Perception and Comprehension
Perception and Comprehension—Overview
Perception is the process of making sense of sensory input. As such, it is a basic form of comprehension or recognition. Usually perception or recognition of what has been noticed is a nearly instantaneous process; however, those experiencing a slower information processing speed experience challenges in perception. They need more time to make sense of what they see and hear. The average conversation may move too quickly for them to follow well. These individuals may find social engagements fatiguing, and you may notice them “blanking out” or losing track during conversations. Noisy environments are particularly challenging, as the distractions disrupt attention, perception, thinking and learning processes.
The result of these disruptions may be the inability to pass on accurate messages (e.g., phone message). You may also observe frustration when the person attempts to understand directions. Reading may become a laborious process, instead of the enjoyable pastime it once was.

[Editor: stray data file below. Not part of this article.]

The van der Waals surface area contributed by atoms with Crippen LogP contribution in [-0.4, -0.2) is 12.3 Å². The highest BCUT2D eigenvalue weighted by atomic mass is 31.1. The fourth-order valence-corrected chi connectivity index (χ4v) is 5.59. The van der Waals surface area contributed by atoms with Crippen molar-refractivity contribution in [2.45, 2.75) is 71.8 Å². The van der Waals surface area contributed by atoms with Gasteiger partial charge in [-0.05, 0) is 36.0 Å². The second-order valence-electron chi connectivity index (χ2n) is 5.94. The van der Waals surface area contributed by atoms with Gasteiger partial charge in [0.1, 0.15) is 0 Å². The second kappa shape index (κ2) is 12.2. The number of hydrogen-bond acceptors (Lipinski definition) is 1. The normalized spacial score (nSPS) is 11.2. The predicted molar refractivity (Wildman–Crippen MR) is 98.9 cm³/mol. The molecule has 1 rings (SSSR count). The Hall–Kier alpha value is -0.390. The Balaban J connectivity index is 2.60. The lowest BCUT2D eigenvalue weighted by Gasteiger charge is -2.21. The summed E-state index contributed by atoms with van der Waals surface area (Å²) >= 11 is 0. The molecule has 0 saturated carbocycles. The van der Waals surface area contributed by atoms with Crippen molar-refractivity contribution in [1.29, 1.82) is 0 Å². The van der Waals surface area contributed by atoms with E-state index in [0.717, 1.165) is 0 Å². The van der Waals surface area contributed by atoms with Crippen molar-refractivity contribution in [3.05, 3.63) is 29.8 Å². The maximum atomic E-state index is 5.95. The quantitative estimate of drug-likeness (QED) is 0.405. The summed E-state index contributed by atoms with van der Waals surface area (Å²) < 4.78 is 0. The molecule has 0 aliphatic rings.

- Use simple, adult-level language.
- Keep conversations simple.
- Give simple one-step directions.
- Give the person sufficient time to process information prior to repeating instructions.
- Put information in writing so the person can review it as needed.
- Label items.
- Reduce distractions in the environment.
- Involve family members in group discussions.
- Encourage questions if the person does not understand.
- Provide shorter, simpler materials for reading.
- Avoid new and complex tasks.
- Check understanding by asking the person to put information in other words or repeat back instructions.
- Keep maps and written instructions for easy reference.
- Work on puzzles and other activities that provide practice with perception.